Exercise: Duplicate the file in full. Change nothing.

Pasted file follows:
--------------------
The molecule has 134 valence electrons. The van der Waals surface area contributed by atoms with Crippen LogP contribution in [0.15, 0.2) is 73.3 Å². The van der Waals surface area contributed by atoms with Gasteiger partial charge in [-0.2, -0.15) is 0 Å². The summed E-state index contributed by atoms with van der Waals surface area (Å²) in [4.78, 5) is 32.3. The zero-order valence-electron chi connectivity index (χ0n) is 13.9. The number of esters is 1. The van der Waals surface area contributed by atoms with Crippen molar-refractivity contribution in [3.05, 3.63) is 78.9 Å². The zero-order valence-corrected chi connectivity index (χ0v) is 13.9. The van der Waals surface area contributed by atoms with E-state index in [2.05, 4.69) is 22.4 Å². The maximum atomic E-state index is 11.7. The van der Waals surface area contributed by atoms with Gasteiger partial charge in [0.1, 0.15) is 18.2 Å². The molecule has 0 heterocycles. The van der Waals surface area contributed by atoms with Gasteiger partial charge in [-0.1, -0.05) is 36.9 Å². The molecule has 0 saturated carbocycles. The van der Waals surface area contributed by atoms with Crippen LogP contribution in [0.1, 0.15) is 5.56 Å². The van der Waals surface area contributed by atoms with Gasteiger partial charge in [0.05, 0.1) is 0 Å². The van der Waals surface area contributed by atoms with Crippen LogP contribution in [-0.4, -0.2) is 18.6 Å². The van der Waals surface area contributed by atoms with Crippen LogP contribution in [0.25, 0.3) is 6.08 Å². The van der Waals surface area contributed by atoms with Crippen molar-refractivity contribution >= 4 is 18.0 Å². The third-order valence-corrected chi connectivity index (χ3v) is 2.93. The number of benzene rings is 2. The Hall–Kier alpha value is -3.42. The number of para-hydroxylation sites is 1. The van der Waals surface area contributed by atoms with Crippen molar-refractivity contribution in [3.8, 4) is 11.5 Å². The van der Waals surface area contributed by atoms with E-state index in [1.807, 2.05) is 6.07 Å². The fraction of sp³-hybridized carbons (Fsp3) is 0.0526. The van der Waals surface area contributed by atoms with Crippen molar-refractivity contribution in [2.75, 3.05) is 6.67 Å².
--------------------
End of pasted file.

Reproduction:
The molecule has 134 valence electrons. The van der Waals surface area contributed by atoms with Crippen LogP contribution in [0.15, 0.2) is 73.3 Å². The van der Waals surface area contributed by atoms with Gasteiger partial charge in [-0.2, -0.15) is 0 Å². The summed E-state index contributed by atoms with van der Waals surface area (Å²) in [4.78, 5) is 32.3. The zero-order valence-electron chi connectivity index (χ0n) is 13.9. The number of esters is 1. The van der Waals surface area contributed by atoms with Crippen molar-refractivity contribution in [3.05, 3.63) is 78.9 Å². The zero-order valence-corrected chi connectivity index (χ0v) is 13.9. The van der Waals surface area contributed by atoms with E-state index in [2.05, 4.69) is 22.4 Å². The maximum atomic E-state index is 11.7. The van der Waals surface area contributed by atoms with Gasteiger partial charge in [0.1, 0.15) is 18.2 Å². The molecule has 0 heterocycles. The van der Waals surface area contributed by atoms with Gasteiger partial charge in [-0.1, -0.05) is 36.9 Å². The molecule has 0 saturated carbocycles. The van der Waals surface area contributed by atoms with Crippen LogP contribution in [0.1, 0.15) is 5.56 Å². The van der Waals surface area contributed by atoms with Gasteiger partial charge in [0.05, 0.1) is 0 Å². The van der Waals surface area contributed by atoms with Crippen LogP contribution in [-0.4, -0.2) is 18.6 Å². The van der Waals surface area contributed by atoms with Crippen LogP contribution in [0.25, 0.3) is 6.08 Å². The van der Waals surface area contributed by atoms with Crippen molar-refractivity contribution >= 4 is 18.0 Å². The third-order valence-corrected chi connectivity index (χ3v) is 2.93. The number of benzene rings is 2. The Hall–Kier alpha value is -3.42. The number of para-hydroxylation sites is 1. The van der Waals surface area contributed by atoms with Crippen molar-refractivity contribution in [3.8, 4) is 11.5 Å². The van der Waals surface area contributed by atoms with E-state index in [1.807, 2.05) is 6.07 Å². The fraction of sp³-hybridized carbons (Fsp3) is 0.0526. The van der Waals surface area contributed by atoms with Crippen molar-refractivity contribution in [2.75, 3.05) is 6.67 Å².